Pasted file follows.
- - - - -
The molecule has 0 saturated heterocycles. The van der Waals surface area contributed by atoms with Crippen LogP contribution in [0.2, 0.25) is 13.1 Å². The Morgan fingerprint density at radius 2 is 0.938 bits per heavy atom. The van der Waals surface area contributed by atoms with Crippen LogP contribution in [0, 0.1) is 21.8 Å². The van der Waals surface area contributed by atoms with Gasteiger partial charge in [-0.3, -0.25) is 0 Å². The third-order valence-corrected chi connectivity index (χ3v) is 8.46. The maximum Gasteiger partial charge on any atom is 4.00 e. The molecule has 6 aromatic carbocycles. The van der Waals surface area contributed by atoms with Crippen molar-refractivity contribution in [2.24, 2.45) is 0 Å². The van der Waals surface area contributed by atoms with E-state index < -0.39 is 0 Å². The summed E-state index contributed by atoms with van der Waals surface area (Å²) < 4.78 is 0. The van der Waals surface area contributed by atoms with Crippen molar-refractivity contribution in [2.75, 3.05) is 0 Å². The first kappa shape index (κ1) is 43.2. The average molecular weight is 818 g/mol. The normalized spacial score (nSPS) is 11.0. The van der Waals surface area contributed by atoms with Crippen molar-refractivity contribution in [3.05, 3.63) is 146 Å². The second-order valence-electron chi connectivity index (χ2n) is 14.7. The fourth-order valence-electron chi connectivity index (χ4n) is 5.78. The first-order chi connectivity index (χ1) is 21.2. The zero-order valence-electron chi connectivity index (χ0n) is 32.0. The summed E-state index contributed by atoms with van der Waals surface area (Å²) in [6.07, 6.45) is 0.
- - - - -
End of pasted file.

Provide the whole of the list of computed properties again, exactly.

The molecule has 0 saturated heterocycles. The van der Waals surface area contributed by atoms with Crippen LogP contribution in [0.2, 0.25) is 13.1 Å². The Morgan fingerprint density at radius 2 is 0.938 bits per heavy atom. The van der Waals surface area contributed by atoms with Crippen LogP contribution in [0, 0.1) is 21.8 Å². The van der Waals surface area contributed by atoms with Gasteiger partial charge in [-0.3, -0.25) is 0 Å². The third-order valence-corrected chi connectivity index (χ3v) is 8.46. The maximum Gasteiger partial charge on any atom is 4.00 e. The molecule has 6 aromatic carbocycles. The van der Waals surface area contributed by atoms with Crippen molar-refractivity contribution in [2.24, 2.45) is 0 Å². The van der Waals surface area contributed by atoms with E-state index < -0.39 is 0 Å². The summed E-state index contributed by atoms with van der Waals surface area (Å²) < 4.78 is 0. The van der Waals surface area contributed by atoms with Crippen molar-refractivity contribution in [2.75, 3.05) is 0 Å². The first kappa shape index (κ1) is 43.2. The average molecular weight is 818 g/mol. The normalized spacial score (nSPS) is 11.0. The van der Waals surface area contributed by atoms with Crippen molar-refractivity contribution in [3.05, 3.63) is 146 Å². The second-order valence-electron chi connectivity index (χ2n) is 14.7. The fourth-order valence-electron chi connectivity index (χ4n) is 5.78. The first-order chi connectivity index (χ1) is 21.2. The zero-order valence-electron chi connectivity index (χ0n) is 32.0. The summed E-state index contributed by atoms with van der Waals surface area (Å²) in [6.07, 6.45) is 0.